Know your client’s business in order to serve it

Understanding your client’s business

One of the best ways to make a strong impression with a new prospect or customer, is to demonstrate that you’ve done all the homework on them that you reasonably can.

Above all, they want to know that you understand their business, and you have good reason to believe you can help them… before the initial approach.

I’ve found a good place to start is to understand their competitive landscape.  There’s a simple but very effective model you can use as a checklist to be sure you’re covering all the bases.

I’m referring to what is known as the “Five Forces Model”.  It was described by Michael Porter in his 1980 book, Competitive Strategy.  It’s a staple for business school strategy courses.

The Model and Starter Questions

Here’s the model and some starter questions for you to research for the company and executive you’ll be meeting with:

Competitive Rivaries

Which companies compete for the same customers your prospect cares about?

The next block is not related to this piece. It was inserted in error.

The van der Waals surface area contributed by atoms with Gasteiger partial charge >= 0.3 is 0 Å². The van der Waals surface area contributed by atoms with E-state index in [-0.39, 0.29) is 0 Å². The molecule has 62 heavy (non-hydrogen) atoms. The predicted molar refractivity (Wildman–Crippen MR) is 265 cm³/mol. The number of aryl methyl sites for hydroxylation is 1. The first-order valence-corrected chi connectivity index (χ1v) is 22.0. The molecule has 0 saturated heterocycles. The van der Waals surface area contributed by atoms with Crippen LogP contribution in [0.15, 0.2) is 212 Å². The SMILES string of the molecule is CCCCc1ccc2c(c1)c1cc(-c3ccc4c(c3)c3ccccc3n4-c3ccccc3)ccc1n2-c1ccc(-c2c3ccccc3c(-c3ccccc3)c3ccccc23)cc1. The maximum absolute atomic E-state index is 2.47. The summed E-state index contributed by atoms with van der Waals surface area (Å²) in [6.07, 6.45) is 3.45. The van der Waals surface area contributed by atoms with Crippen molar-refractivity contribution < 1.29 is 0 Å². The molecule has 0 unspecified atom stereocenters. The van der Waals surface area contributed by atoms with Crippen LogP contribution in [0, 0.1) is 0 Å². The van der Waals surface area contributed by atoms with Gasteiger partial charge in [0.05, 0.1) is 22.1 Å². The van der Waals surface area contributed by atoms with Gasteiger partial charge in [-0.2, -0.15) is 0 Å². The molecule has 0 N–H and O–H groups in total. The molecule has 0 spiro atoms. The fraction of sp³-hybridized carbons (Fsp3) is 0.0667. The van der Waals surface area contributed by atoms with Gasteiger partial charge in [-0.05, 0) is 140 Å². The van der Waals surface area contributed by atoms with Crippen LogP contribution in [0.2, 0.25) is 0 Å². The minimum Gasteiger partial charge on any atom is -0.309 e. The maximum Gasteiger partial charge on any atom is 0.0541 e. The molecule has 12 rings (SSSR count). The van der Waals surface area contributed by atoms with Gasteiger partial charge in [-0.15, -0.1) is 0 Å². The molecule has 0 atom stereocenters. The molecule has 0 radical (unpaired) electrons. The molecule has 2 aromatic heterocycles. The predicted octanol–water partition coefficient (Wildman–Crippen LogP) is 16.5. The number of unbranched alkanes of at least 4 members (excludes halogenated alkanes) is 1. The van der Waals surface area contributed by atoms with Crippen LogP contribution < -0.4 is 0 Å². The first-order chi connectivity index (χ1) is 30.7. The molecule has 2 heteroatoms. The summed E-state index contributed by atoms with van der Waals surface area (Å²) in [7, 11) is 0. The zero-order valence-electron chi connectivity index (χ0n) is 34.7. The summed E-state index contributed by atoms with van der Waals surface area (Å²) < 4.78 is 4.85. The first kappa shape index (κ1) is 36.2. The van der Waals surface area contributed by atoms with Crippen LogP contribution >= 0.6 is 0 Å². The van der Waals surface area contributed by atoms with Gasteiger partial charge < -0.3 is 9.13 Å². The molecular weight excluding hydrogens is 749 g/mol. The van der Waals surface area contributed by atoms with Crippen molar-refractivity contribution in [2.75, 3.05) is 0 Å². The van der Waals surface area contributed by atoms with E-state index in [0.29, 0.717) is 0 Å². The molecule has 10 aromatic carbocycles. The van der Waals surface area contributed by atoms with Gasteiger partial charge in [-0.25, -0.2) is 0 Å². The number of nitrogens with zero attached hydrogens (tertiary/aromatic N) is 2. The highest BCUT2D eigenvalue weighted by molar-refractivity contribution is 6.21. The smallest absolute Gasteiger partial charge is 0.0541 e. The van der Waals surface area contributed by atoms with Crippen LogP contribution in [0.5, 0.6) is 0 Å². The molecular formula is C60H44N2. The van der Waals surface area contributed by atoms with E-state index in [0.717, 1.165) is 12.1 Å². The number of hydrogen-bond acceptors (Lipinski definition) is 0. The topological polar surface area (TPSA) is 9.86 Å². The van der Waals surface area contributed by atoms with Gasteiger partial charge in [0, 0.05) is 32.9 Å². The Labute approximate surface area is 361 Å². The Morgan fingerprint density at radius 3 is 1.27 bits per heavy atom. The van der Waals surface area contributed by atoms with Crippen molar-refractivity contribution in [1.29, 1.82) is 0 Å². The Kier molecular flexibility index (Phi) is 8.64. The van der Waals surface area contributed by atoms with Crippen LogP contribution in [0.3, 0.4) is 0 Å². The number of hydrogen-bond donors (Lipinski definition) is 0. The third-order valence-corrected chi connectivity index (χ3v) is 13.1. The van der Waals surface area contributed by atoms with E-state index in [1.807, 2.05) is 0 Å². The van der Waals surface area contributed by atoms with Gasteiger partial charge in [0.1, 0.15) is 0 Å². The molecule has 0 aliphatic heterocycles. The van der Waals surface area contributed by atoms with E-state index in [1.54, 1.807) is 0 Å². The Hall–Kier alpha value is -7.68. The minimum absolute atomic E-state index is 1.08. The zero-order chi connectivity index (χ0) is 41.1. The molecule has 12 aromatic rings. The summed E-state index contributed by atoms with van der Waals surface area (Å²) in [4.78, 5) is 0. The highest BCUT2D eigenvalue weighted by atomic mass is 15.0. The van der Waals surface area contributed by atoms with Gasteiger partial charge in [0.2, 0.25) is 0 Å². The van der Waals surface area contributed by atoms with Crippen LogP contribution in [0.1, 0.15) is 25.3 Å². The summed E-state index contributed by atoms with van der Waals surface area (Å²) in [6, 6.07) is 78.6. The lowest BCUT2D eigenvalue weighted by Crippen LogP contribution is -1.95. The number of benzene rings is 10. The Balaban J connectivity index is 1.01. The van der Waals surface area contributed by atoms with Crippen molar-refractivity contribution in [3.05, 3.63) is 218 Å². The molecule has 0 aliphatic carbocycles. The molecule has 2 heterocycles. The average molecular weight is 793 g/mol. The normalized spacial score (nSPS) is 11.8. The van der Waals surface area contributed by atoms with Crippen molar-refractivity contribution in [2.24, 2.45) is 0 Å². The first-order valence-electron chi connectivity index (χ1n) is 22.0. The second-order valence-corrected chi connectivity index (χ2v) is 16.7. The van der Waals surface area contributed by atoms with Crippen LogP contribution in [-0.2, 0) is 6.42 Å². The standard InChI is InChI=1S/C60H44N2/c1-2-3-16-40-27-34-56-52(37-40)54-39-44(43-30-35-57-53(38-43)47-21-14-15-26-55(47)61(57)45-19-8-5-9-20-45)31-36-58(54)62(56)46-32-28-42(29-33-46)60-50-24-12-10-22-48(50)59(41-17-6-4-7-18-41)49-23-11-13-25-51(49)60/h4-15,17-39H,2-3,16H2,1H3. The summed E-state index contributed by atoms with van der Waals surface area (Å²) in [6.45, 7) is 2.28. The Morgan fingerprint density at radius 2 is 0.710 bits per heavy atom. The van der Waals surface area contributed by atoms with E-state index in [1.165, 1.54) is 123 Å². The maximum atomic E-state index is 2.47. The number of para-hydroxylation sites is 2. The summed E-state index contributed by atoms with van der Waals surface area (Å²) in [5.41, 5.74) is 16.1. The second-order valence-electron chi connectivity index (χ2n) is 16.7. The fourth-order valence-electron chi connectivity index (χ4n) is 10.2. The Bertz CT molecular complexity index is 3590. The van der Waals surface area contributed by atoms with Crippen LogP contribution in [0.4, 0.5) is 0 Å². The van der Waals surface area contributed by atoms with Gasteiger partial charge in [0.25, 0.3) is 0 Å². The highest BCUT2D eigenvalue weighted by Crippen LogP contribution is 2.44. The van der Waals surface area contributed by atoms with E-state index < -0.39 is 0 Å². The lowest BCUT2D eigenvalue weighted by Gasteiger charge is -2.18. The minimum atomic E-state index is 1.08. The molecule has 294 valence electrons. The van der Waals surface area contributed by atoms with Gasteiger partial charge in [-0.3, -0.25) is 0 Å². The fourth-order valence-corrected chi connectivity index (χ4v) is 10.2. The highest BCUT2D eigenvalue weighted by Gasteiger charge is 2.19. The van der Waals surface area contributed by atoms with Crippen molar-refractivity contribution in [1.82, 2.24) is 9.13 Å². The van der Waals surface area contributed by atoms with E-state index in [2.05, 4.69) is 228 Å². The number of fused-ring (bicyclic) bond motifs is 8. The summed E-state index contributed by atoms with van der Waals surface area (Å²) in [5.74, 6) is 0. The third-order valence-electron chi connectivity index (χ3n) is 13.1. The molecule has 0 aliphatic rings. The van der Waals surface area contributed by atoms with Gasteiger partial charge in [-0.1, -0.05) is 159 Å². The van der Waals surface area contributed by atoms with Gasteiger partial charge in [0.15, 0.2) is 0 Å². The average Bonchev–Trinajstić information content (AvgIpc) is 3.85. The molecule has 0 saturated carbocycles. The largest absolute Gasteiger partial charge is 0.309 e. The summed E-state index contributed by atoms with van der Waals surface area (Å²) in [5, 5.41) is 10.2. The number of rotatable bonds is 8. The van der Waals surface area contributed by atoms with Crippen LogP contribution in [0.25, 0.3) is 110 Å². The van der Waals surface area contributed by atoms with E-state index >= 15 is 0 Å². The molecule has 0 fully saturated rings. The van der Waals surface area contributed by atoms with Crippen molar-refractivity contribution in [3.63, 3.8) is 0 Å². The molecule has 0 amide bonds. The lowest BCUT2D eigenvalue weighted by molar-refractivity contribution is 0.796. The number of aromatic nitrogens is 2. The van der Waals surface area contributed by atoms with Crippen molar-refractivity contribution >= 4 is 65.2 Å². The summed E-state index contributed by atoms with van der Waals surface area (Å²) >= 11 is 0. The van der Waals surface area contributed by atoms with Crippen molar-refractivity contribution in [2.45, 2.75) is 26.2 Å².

Large companies operate in multiple segments.  Be sure you’re researching competitors in the same segment your prospect works in.

How much market share does your prospect business enjoy? 

Are they gaining ground or losing ground?    Their strategy will be different if they’re a leader, or a new entrant.

Threat of New Entry

What other companies are positioning themselves to compete in this space? 

At one time, IBM was the runaway leader in computers.  But along came DEC, HP, and a host of others.

What is your prospect doing to create “barriers to entry” to make it hard for others to enter? 

Unique technology, strong reputation, global support capability, other ways?

Threat of Substitution

What could be a substitute in the market that winds up competing for the same users? 

The first portable radio was a substitute for a record player.  The record player was a substitute for live concerts…  You get it!  What competitors are finding a new way to serve the same market need?

Buyer Power

How are their biggest customers influencing their product and service strategies? 

When I worked for HP, we spent a lot of time and energy visiting with our largest accounts to understand their emerging needs.  That yielded a better understanding of the market trends of that customer category, which allowed us to get out ahead or our competitors in designing solutions to meet those emerging needs.

Supplier Power

Who supplies critical technology, raw materials, and human resources to your prospect’s firm?

Oil producing companies and countries wield considerable power over companies such as refineries, distributors, and automobile companies.